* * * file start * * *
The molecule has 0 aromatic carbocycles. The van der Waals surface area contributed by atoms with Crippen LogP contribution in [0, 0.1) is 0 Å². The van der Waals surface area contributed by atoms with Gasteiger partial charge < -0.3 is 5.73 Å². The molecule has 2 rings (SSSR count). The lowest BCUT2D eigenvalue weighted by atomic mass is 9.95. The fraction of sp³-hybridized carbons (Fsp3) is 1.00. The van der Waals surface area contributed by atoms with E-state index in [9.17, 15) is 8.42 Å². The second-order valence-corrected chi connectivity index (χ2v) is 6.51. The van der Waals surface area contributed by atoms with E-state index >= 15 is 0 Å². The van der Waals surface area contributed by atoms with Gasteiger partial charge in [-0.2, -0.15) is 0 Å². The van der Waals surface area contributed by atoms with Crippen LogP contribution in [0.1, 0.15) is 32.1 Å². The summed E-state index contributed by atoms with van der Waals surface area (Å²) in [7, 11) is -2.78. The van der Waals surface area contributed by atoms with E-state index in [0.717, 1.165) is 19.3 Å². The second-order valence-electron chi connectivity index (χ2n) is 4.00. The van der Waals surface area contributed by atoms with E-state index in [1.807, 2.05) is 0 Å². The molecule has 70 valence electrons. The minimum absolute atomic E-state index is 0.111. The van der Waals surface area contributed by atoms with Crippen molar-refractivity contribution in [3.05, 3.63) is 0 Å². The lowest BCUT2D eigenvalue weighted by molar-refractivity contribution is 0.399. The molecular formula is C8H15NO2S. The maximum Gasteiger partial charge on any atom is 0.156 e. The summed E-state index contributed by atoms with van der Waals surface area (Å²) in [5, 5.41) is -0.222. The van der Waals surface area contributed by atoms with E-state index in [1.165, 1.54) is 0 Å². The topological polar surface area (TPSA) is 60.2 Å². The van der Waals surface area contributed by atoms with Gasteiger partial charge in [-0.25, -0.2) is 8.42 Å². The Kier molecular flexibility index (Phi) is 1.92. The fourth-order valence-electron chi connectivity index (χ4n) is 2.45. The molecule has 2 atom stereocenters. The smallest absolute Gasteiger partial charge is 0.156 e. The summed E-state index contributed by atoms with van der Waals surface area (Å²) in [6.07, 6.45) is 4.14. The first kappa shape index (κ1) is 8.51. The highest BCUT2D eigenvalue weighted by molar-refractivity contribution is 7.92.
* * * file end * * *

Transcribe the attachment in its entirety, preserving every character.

The molecule has 0 aromatic carbocycles. The van der Waals surface area contributed by atoms with Crippen LogP contribution in [0, 0.1) is 0 Å². The van der Waals surface area contributed by atoms with Gasteiger partial charge < -0.3 is 5.73 Å². The molecule has 2 rings (SSSR count). The lowest BCUT2D eigenvalue weighted by atomic mass is 9.95. The fraction of sp³-hybridized carbons (Fsp3) is 1.00. The van der Waals surface area contributed by atoms with E-state index in [9.17, 15) is 8.42 Å². The second-order valence-corrected chi connectivity index (χ2v) is 6.51. The van der Waals surface area contributed by atoms with E-state index >= 15 is 0 Å². The van der Waals surface area contributed by atoms with Gasteiger partial charge in [-0.2, -0.15) is 0 Å². The van der Waals surface area contributed by atoms with Crippen LogP contribution in [0.1, 0.15) is 32.1 Å². The summed E-state index contributed by atoms with van der Waals surface area (Å²) in [7, 11) is -2.78. The van der Waals surface area contributed by atoms with E-state index in [0.717, 1.165) is 19.3 Å². The second-order valence-electron chi connectivity index (χ2n) is 4.00. The van der Waals surface area contributed by atoms with E-state index in [1.807, 2.05) is 0 Å². The molecule has 70 valence electrons. The minimum absolute atomic E-state index is 0.111. The van der Waals surface area contributed by atoms with Crippen molar-refractivity contribution in [3.05, 3.63) is 0 Å². The lowest BCUT2D eigenvalue weighted by molar-refractivity contribution is 0.399. The molecular formula is C8H15NO2S. The maximum Gasteiger partial charge on any atom is 0.156 e. The summed E-state index contributed by atoms with van der Waals surface area (Å²) in [5, 5.41) is -0.222. The van der Waals surface area contributed by atoms with E-state index in [1.165, 1.54) is 0 Å². The topological polar surface area (TPSA) is 60.2 Å². The van der Waals surface area contributed by atoms with Gasteiger partial charge in [-0.25, -0.2) is 8.42 Å². The Kier molecular flexibility index (Phi) is 1.92. The fourth-order valence-electron chi connectivity index (χ4n) is 2.45. The molecule has 2 atom stereocenters. The smallest absolute Gasteiger partial charge is 0.156 e. The summed E-state index contributed by atoms with van der Waals surface area (Å²) in [6.07, 6.45) is 4.14. The first kappa shape index (κ1) is 8.51. The highest BCUT2D eigenvalue weighted by molar-refractivity contribution is 7.92.